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An environmental organization is an organization coming out of the conservation or environmental movements that seeks to protect, analyse or monitor the environment against misuse or degradation from human forces.

In this sense the environment may refer to the biophysical environment, the natural environment or the built environment. The organization may be a charity, a trust, a non-governmental organization or a government organization. Environmental organizations can be global, national, regional or local.

Contents

HistoryEdit

Founded on 28 May 1892 in San Francisco, California, Sierra Club was one of the first large-scale environmental preservation organizations in the world.[1]

PoliticsEdit

Most organizations exert more influence through their involvement in policy making. Green politics is a political ideology which emphasizes the importance of achieving environmental goals. The Green parties have formed to implement environmental policies at a government level.

Issues in focusEdit

 
Audubon Center at Bent of the River. The Audubon Society is an environmental organization dedicated to the protection of birds.

Some environmental issues that environmental organizations focus on include pollution, waste, resource depletion, human overpopulation and climate change.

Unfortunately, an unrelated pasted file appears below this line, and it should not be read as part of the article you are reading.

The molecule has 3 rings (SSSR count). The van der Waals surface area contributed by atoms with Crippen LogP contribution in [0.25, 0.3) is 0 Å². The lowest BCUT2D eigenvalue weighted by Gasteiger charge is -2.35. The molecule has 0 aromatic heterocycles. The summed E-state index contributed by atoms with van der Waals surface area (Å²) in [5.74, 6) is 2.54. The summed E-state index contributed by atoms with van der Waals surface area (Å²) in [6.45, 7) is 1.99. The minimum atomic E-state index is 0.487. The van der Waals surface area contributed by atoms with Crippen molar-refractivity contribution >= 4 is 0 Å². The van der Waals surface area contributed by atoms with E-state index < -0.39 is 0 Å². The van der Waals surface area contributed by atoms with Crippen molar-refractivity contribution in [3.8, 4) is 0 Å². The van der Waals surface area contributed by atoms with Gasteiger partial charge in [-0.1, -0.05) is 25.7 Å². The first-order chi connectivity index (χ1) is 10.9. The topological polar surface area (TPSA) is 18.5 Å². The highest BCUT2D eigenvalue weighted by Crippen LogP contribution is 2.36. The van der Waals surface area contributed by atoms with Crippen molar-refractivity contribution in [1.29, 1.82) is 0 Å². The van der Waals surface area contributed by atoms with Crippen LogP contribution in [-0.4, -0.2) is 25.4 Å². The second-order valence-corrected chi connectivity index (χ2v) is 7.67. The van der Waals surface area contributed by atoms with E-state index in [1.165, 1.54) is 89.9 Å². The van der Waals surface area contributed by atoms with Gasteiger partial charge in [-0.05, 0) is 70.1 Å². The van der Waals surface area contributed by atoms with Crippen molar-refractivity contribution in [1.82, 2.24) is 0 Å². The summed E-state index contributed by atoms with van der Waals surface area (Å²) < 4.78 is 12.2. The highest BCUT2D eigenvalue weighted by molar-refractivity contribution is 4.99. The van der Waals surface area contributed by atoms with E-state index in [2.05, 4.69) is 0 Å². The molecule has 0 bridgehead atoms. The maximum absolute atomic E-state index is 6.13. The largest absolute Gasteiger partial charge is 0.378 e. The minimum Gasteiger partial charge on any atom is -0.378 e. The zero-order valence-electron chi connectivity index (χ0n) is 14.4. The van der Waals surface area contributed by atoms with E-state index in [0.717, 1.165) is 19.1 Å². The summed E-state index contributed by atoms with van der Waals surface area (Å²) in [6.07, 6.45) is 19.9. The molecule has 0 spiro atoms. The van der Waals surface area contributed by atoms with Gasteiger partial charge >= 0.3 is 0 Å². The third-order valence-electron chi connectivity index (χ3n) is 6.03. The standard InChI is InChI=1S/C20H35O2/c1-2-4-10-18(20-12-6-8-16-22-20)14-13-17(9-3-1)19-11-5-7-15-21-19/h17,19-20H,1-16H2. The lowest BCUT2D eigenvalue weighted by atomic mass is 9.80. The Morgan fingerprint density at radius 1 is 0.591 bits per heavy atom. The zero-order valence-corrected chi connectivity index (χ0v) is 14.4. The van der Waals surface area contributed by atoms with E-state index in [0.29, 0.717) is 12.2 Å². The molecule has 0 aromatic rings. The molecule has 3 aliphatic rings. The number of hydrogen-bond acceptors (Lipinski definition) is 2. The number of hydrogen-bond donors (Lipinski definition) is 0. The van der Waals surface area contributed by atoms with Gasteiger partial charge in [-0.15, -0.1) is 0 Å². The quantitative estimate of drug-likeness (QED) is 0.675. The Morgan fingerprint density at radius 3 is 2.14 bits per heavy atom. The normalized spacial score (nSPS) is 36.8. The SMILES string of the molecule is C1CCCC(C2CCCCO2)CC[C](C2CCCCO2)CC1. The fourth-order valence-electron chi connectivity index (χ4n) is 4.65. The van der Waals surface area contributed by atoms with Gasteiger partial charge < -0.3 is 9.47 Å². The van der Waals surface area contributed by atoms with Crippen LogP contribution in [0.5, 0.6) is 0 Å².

List of environmental organizationsEdit

Counter-movementsEdit

Many interest groups and associations have been formed, often industry supported, to counter the progressive - capitalism- and economy-skeptic attitude and influence of environmental organizations. However, these interest groups are rarely pure in ideological nature.

See alsoEdit

ReferencesEdit

  1. ^ "About the Sierra Club". Sierra Club.
  2. ^ "WWF conservation projects around the world". World Wide Fund for Nature.
  3. ^ public.wmo.int
  4. ^ whalenation.org/about-us.html

Further readingEdit

  • Johnson, Erik W.; Scott Frickel (2011). "Ecological Threat and the Founding of U.S. National Environmental Movement Organizations, 1962–1998". Social Problems. 58 (Aug. 2011) (3): 305–29. doi:10.1525/sp.2011.58.3.305. This study examines the role of "ecological threat" in shaping the U.S. environmental movement. … Declines in wildlife populations are associated with the foundings of wildlife and wilderness protection organizations while increases in air pollution are associated with the foundings of organizations focused on ecosystem well-being and public health.